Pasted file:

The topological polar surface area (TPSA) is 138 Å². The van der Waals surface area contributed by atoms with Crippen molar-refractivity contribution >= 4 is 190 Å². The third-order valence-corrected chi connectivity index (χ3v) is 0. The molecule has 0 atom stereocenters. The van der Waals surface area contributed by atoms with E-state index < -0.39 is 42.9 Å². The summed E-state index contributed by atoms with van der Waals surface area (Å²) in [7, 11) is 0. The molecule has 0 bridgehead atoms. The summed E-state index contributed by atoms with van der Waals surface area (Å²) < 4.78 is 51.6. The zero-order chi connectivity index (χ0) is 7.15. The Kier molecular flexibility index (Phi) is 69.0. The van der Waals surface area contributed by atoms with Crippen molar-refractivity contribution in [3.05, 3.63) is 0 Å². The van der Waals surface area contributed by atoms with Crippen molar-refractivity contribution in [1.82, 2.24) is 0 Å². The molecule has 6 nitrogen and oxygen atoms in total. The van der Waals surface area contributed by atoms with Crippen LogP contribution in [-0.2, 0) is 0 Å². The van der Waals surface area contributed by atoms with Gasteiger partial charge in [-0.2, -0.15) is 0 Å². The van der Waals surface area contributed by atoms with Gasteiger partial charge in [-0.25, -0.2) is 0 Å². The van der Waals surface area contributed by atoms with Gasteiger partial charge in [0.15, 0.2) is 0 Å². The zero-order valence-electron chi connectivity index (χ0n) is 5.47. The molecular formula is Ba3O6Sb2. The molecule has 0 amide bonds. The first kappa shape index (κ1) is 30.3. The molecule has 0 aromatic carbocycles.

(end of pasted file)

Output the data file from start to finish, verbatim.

The topological polar surface area (TPSA) is 138 Å². The van der Waals surface area contributed by atoms with Crippen molar-refractivity contribution >= 4 is 190 Å². The third-order valence-corrected chi connectivity index (χ3v) is 0. The molecule has 0 atom stereocenters. The van der Waals surface area contributed by atoms with E-state index < -0.39 is 42.9 Å². The summed E-state index contributed by atoms with van der Waals surface area (Å²) in [7, 11) is 0. The molecule has 0 bridgehead atoms. The summed E-state index contributed by atoms with van der Waals surface area (Å²) < 4.78 is 51.6. The zero-order chi connectivity index (χ0) is 7.15. The Kier molecular flexibility index (Phi) is 69.0. The van der Waals surface area contributed by atoms with Crippen molar-refractivity contribution in [3.05, 3.63) is 0 Å². The van der Waals surface area contributed by atoms with Crippen molar-refractivity contribution in [1.82, 2.24) is 0 Å². The molecule has 6 nitrogen and oxygen atoms in total. The van der Waals surface area contributed by atoms with Crippen LogP contribution in [-0.2, 0) is 0 Å². The van der Waals surface area contributed by atoms with Gasteiger partial charge in [-0.2, -0.15) is 0 Å². The van der Waals surface area contributed by atoms with Gasteiger partial charge in [-0.25, -0.2) is 0 Å². The van der Waals surface area contributed by atoms with Gasteiger partial charge in [0.15, 0.2) is 0 Å². The zero-order valence-electron chi connectivity index (χ0n) is 5.47. The molecular formula is Ba3O6Sb2. The molecule has 0 amide bonds. The first kappa shape index (κ1) is 30.3. The molecule has 0 aromatic carbocycles.